Fasting has had a firm placement in the health industry for a while now, with the origins of fasting dating back to our ancestry, fasting has come back around to be used as a wellness practise to get back to our roots and give our digestive system’s a rest.
As hunter gatherers approach to feast and famine, the modern day wellness world has backed research results that have found that some types of fasting may have positive effects on aspects of health like blood sugar control, blood pressure, and inflammation .
You may have heard of the popular method of eating called Intermittent fasting, but what is reverse fasting? Reverse fasting is a type of intermittent fasting that uses the power of our circadian rhythms. In simple terms, instead of fasting late into the day, you start by ending your meals early in the day.
Also known as the sun cycle diet or circadian rythmn fasting, reverse fasting is for people who want to stay in shape and maintain a healthy weight, prevent disease, and have optimal energy all day long. This way of eating, comprises a few simple steps which are: Eating when it’s light outside and stopping when it’s dark. For some people this is easy to skip dinner instead of breakfast but benefits are still optimal if an earlier dinner is chosen.
Our body clock controls more than our sleep
Our internal biological timekeeper or circadian clock, regulates many aspects of our physiology and behaviour. It tells us to be awake and active during the day, and rest and sleep during the night. It can also tell us the best time to eat.
Our body is biologically prepared to have food during the day. Food digestion, nutrient uptake and energy metabolism is optimised to occur when we’re supposed to be active and awake.
Working against this default stage, by regularly eating when we’re supposed to sleep and fast, can compromise these processes and impact our health. Erratic eating patterns, including late-night meals, have been linked to weight gain and a greater risk of metabolic disease. Night shift-workers, for example, and people who work evening, night or rotating shifts, have a higher risk of obesity, heart disease and diabetes. But adopting an eating pattern that aligns with our circadian rhythm can reduce these risks.
Having An Early Dinner
Taken from the Eastern world of places such as India, where a yogic lifestyle is in their heritage, having an early dinner is something many westerners are getting behind due to its health promoting benefits. Some of these include:
- Aiding weight management and weight Loss.
- Improved Sleep quality.
- Reduced Risk Of Chronic Diseases.
- Improved digestion.
- More Energy through out the day.
By having anaearly dinner (around 3-4 hours before bed) we program our bodies to become prepared for rest opposed to creating energy to digest our food. Some of the research shows the effect of late night eating, studies show the time of eating is intrinsically linked to the circadian rhythm in humans, as we normally sleep when it’s dark out and eat when it’s daylight. When we eat late, this could challenge the natural circadian rhythm, causing disruptions to the body’s hunger signals and the way it uses calories and stores fat. By stopping food intake those extra few hours before bed we not only are preparing ourselves for deeper sleep but also working with our natural rhythms opposed to against them.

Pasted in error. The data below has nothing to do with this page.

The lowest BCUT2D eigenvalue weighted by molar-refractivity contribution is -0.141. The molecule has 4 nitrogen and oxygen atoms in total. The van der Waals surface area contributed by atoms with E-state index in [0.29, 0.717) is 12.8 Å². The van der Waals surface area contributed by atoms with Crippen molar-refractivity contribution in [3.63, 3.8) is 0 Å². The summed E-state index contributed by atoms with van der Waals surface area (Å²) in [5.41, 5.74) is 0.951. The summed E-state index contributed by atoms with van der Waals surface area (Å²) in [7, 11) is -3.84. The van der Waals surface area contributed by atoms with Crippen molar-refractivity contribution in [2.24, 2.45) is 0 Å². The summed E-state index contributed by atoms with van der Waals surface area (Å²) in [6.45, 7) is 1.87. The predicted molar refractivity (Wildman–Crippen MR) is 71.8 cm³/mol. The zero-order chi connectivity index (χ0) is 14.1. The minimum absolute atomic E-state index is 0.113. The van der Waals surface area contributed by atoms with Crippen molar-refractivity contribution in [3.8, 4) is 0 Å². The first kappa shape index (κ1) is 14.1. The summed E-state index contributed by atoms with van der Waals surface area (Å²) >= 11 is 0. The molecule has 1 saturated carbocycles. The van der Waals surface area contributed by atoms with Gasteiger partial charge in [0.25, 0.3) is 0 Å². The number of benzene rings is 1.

The Issue With Intermitted Fasting
Have you ever thought about the effect of waiting till lunch time is having on your circadian rhythm? Some people can experience issues with fasting in the morning with low energy levels and then bursts of energy at night and episodes of insomina . Fasting into the morning can also effect with our body’s natural cortisol production and decrease our ability with blood sugar control. Many IT fasters rely heavily on coffee throughout the morning to give them energy and focus. This is ignoring our bodies natural signals and giving it the opportunity to provide steady balanced energy opposed to up and down caffeine crashes.
Benefits of Reverse Fasting
One idea is that consuming food early, in alignment with our circadian rhythm, helps to synchronise our circadian clock. This restores the rhythm of our autonomous nervous system, which regulates essential functions such as breathing and heart rate, to keep our physiology tuned, grounded, stable and balanced. If you are one to run anxious, eating earlier on, can actually be a game changer for anxiety.
The Method & How Too’s
Reverse fasting is a little bit different from the traditional type of intermittent fasting because instead of eating dinner around 8 p.m and skipping breakfast, you start your fast earlier in the day (preferably around 5 or 6 p.m.) and then fast for 12 to 15 hours. This structure can change with the seasons or culture you are within, for example when earlier nights draw in in the fall or lighter evenings in the summer. Allowing our body to have an earlier dinner, also has its hosts of benefits.
Maybe it’s time to rethink Intermittent fasting and approach this cycle through a new lease which supports our natural biology and energy patters as we with with our circadian rhythms and nature’s natural cycles, opposed to against them.
Categorised in: Nutrition
This post was written by Amelia Crossley